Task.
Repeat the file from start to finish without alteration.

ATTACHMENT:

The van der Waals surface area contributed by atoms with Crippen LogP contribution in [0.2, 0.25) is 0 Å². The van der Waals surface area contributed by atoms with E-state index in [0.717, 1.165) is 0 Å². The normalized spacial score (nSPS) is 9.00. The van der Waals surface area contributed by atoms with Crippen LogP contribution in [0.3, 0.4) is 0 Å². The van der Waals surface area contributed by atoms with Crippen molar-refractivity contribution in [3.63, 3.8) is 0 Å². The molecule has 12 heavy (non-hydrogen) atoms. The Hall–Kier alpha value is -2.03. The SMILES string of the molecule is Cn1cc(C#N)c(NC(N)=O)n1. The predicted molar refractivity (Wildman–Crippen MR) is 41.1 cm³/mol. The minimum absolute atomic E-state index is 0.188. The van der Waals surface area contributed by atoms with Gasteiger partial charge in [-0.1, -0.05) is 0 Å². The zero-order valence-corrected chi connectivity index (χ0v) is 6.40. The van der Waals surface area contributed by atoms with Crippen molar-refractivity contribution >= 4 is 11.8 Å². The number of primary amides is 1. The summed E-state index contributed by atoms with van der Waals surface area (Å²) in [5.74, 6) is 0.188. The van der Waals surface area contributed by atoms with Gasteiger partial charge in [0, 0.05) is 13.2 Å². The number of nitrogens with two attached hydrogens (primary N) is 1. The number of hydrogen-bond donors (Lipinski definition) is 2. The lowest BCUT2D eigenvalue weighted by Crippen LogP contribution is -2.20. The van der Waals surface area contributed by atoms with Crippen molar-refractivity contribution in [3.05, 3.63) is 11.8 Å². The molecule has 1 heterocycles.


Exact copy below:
The van der Waals surface area contributed by atoms with Crippen LogP contribution in [0.2, 0.25) is 0 Å². The van der Waals surface area contributed by atoms with E-state index in [0.717, 1.165) is 0 Å². The normalized spacial score (nSPS) is 9.00. The van der Waals surface area contributed by atoms with Crippen LogP contribution in [0.3, 0.4) is 0 Å². The van der Waals surface area contributed by atoms with Crippen molar-refractivity contribution in [3.63, 3.8) is 0 Å². The molecule has 12 heavy (non-hydrogen) atoms. The Hall–Kier alpha value is -2.03. The SMILES string of the molecule is Cn1cc(C#N)c(NC(N)=O)n1. The predicted molar refractivity (Wildman–Crippen MR) is 41.1 cm³/mol. The minimum absolute atomic E-state index is 0.188. The van der Waals surface area contributed by atoms with Gasteiger partial charge in [-0.1, -0.05) is 0 Å². The zero-order valence-corrected chi connectivity index (χ0v) is 6.40. The van der Waals surface area contributed by atoms with Crippen molar-refractivity contribution >= 4 is 11.8 Å². The number of primary amides is 1. The summed E-state index contributed by atoms with van der Waals surface area (Å²) in [5.74, 6) is 0.188. The van der Waals surface area contributed by atoms with Gasteiger partial charge in [0, 0.05) is 13.2 Å². The number of nitrogens with two attached hydrogens (primary N) is 1. The number of hydrogen-bond donors (Lipinski definition) is 2. The lowest BCUT2D eigenvalue weighted by Crippen LogP contribution is -2.20. The van der Waals surface area contributed by atoms with Crippen molar-refractivity contribution in [3.05, 3.63) is 11.8 Å². The molecule has 1 heterocycles.